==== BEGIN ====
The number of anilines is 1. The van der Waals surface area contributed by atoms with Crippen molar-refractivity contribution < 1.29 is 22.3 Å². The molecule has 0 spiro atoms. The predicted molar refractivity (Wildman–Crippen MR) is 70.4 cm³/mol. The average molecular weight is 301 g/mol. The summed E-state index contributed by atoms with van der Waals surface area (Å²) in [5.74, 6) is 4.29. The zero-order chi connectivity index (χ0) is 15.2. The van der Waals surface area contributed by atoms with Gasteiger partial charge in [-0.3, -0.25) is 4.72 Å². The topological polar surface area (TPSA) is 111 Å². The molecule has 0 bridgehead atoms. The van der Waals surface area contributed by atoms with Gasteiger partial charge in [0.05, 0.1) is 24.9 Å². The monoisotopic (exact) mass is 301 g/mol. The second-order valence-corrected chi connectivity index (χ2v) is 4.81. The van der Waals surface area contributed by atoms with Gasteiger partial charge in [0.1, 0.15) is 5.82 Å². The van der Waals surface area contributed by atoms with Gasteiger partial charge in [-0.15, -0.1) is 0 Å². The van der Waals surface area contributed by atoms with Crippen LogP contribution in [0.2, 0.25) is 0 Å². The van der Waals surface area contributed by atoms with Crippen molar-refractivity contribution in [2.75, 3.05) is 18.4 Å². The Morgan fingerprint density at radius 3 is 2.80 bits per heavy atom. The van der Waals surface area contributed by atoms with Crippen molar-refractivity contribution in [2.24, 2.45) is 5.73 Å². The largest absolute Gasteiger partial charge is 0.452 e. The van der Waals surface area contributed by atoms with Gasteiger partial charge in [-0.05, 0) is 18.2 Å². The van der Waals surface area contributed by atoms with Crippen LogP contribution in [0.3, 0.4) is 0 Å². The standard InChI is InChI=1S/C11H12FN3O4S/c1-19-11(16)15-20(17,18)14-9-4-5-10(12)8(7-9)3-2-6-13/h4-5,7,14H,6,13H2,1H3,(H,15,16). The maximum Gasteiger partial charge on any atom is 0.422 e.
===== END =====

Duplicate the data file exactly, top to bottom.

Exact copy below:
The number of anilines is 1. The van der Waals surface area contributed by atoms with Crippen molar-refractivity contribution < 1.29 is 22.3 Å². The molecule has 0 spiro atoms. The predicted molar refractivity (Wildman–Crippen MR) is 70.4 cm³/mol. The average molecular weight is 301 g/mol. The summed E-state index contributed by atoms with van der Waals surface area (Å²) in [5.74, 6) is 4.29. The zero-order chi connectivity index (χ0) is 15.2. The van der Waals surface area contributed by atoms with Gasteiger partial charge in [-0.3, -0.25) is 4.72 Å². The topological polar surface area (TPSA) is 111 Å². The molecule has 0 bridgehead atoms. The van der Waals surface area contributed by atoms with Gasteiger partial charge in [0.05, 0.1) is 24.9 Å². The monoisotopic (exact) mass is 301 g/mol. The second-order valence-corrected chi connectivity index (χ2v) is 4.81. The van der Waals surface area contributed by atoms with Gasteiger partial charge in [0.1, 0.15) is 5.82 Å². The van der Waals surface area contributed by atoms with Gasteiger partial charge in [-0.15, -0.1) is 0 Å². The van der Waals surface area contributed by atoms with Crippen LogP contribution in [0.2, 0.25) is 0 Å². The van der Waals surface area contributed by atoms with Crippen molar-refractivity contribution in [2.75, 3.05) is 18.4 Å². The Morgan fingerprint density at radius 3 is 2.80 bits per heavy atom. The van der Waals surface area contributed by atoms with Crippen molar-refractivity contribution in [2.24, 2.45) is 5.73 Å². The largest absolute Gasteiger partial charge is 0.452 e. The van der Waals surface area contributed by atoms with Gasteiger partial charge in [-0.05, 0) is 18.2 Å². The van der Waals surface area contributed by atoms with Crippen LogP contribution in [0.3, 0.4) is 0 Å². The standard InChI is InChI=1S/C11H12FN3O4S/c1-19-11(16)15-20(17,18)14-9-4-5-10(12)8(7-9)3-2-6-13/h4-5,7,14H,6,13H2,1H3,(H,15,16). The maximum Gasteiger partial charge on any atom is 0.422 e.